Retrospective Case–Control Study of Communication and Motor Abilities in 143 Children With Suspected Childhood Apraxia of Speech: Effect of Concomitant Diagnosis

Document Type


Publication Date



American Speech-Language-Hearing Association

Source Publication

Perspectives on Language Learning and Education

Source ISSN


Original Item ID

DOI: 10.1044/2021_PERSP-20-00283



This study sought to determine if children with childhood apraxia of speech (CAS) plus another major diagnosis (CAS+) are equivalent in communication and motor profiles to those with a primary diagnosis of CAS and no indication or report of any other diagnosis (CAS-Primary).


This retrospective case–control study included a chart review of 143 children who were suspected of having CAS at Children's Hospital-Wisconsin between 1998 and 2004. Participants were between 30 and 127 months old and included 107 males. Participants were assigned to the suspected CAS-Primary group (n = 114) if they had characteristics of CAS but no other major diagnosis (e.g., galactosemia) and to the CAS+ group (n = 29) if a comorbid diagnosis was present. Groups were compared across demographic, communication, and motor characteristics.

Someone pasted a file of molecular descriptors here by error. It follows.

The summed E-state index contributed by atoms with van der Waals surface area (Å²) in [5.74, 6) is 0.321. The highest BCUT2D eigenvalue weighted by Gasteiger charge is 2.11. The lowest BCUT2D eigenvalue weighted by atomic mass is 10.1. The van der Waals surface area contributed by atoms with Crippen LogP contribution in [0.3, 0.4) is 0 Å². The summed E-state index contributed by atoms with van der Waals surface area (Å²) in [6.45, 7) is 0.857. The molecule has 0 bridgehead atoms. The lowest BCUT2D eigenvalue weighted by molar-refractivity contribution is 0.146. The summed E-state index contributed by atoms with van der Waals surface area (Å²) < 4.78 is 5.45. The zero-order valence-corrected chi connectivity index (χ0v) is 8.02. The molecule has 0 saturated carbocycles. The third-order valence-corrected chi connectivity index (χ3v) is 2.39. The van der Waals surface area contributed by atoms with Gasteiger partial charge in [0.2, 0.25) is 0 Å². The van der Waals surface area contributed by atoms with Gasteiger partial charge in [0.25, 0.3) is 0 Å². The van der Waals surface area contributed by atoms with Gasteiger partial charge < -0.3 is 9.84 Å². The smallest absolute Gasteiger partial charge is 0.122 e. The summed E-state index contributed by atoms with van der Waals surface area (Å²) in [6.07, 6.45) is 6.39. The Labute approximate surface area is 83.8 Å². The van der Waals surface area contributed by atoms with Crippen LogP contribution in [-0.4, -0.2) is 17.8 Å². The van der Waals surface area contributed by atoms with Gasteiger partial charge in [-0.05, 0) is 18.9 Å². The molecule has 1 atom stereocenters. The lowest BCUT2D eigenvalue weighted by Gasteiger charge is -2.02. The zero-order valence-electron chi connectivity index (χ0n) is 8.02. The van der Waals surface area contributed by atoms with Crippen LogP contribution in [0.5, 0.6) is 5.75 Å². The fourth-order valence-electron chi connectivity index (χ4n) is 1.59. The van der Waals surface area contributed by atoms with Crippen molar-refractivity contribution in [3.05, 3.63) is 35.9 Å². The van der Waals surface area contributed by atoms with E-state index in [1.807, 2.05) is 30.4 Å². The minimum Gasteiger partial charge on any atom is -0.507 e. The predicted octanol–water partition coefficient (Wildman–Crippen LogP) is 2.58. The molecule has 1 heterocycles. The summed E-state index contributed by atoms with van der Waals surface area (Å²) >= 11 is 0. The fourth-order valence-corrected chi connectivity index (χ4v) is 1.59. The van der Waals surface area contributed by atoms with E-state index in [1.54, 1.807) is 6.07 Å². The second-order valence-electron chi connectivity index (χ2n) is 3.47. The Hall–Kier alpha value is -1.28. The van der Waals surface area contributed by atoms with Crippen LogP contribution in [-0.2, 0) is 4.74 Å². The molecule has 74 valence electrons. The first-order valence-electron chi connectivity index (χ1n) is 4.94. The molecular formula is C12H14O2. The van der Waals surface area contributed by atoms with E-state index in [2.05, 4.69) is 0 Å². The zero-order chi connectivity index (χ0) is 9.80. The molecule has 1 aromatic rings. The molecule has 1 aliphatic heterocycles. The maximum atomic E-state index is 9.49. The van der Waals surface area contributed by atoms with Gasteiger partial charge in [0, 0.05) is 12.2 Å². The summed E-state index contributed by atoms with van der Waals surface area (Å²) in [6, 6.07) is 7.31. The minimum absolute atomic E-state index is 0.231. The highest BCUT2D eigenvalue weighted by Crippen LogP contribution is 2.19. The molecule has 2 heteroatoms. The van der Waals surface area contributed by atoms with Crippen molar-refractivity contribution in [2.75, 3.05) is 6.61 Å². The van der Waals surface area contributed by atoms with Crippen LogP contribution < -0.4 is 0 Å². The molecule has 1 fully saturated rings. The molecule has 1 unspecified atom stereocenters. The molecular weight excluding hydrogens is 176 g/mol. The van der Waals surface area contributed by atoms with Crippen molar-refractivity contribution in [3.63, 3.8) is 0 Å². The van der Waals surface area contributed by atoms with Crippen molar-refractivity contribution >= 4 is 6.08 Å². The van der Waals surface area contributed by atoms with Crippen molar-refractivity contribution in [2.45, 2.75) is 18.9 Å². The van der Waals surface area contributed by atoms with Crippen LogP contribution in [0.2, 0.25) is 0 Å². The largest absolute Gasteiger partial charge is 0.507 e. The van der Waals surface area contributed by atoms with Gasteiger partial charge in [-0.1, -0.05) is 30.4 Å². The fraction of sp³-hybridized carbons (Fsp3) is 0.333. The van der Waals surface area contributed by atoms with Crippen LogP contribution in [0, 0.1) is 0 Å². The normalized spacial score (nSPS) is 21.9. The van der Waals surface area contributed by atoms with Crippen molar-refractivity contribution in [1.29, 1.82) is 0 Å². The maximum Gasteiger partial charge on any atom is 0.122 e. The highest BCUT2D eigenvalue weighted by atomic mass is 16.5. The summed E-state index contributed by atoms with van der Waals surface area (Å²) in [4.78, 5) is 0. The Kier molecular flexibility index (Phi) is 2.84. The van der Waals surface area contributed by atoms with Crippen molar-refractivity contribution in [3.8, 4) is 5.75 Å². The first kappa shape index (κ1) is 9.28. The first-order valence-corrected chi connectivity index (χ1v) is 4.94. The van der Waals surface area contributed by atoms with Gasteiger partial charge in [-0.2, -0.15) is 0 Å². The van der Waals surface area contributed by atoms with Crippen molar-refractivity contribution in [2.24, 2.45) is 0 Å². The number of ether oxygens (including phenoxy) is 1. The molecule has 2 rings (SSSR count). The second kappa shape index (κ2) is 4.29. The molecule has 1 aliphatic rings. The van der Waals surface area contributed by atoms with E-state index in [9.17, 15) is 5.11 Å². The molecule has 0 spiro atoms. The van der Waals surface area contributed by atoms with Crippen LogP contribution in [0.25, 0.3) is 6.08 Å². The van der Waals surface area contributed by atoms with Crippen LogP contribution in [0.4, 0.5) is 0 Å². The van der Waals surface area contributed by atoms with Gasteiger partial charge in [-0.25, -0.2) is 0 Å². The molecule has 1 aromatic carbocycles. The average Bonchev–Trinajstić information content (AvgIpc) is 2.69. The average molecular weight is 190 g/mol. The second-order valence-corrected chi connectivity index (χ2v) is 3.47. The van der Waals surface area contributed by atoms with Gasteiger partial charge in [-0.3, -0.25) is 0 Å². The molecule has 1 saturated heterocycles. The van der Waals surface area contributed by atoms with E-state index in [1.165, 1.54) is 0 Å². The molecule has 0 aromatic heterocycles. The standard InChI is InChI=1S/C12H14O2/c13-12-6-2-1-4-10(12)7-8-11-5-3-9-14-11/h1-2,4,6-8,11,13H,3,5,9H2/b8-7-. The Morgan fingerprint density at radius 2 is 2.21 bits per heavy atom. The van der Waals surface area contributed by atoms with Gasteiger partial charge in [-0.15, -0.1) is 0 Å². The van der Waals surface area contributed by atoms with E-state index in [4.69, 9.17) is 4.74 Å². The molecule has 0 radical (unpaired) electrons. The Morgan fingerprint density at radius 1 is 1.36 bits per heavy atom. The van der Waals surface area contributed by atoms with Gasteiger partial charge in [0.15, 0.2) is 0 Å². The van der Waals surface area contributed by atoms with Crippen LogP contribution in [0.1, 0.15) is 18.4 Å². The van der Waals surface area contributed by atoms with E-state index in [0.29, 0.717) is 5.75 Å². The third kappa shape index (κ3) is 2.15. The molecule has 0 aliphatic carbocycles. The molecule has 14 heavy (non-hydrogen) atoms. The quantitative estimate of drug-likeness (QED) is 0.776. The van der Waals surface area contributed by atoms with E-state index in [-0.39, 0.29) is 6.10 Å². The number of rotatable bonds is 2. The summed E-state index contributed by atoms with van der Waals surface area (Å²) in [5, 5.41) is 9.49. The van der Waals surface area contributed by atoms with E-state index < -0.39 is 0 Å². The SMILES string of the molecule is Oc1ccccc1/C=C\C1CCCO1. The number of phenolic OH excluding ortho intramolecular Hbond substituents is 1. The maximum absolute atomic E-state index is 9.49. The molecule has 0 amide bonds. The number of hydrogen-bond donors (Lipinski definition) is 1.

Children with CAS+ evidenced more severe motor profiles than those with CAS-Primary, χ2 = (1, n = 122) = 4.952, p = .026, and a small-to-medium effect size (Ф = .201). On average, communication profiles also tended to be more severe among those with CAS+ wherein receptive language was poorer and phonemic inventories were smaller than those with CAS-Primary.


These retrospective data suggest that comorbid diagnosis may play an important role in communication and motor development in children with suspected CAS. These exploratory findings should motivate future prospective studies that consider the role of concomitant diagnoses in symptom profile and response to treatment in children with CAS.


Perspectives on Language Learning and Education, Vol. 7, No. 1 (February 11, 2022): 45-55. DOI.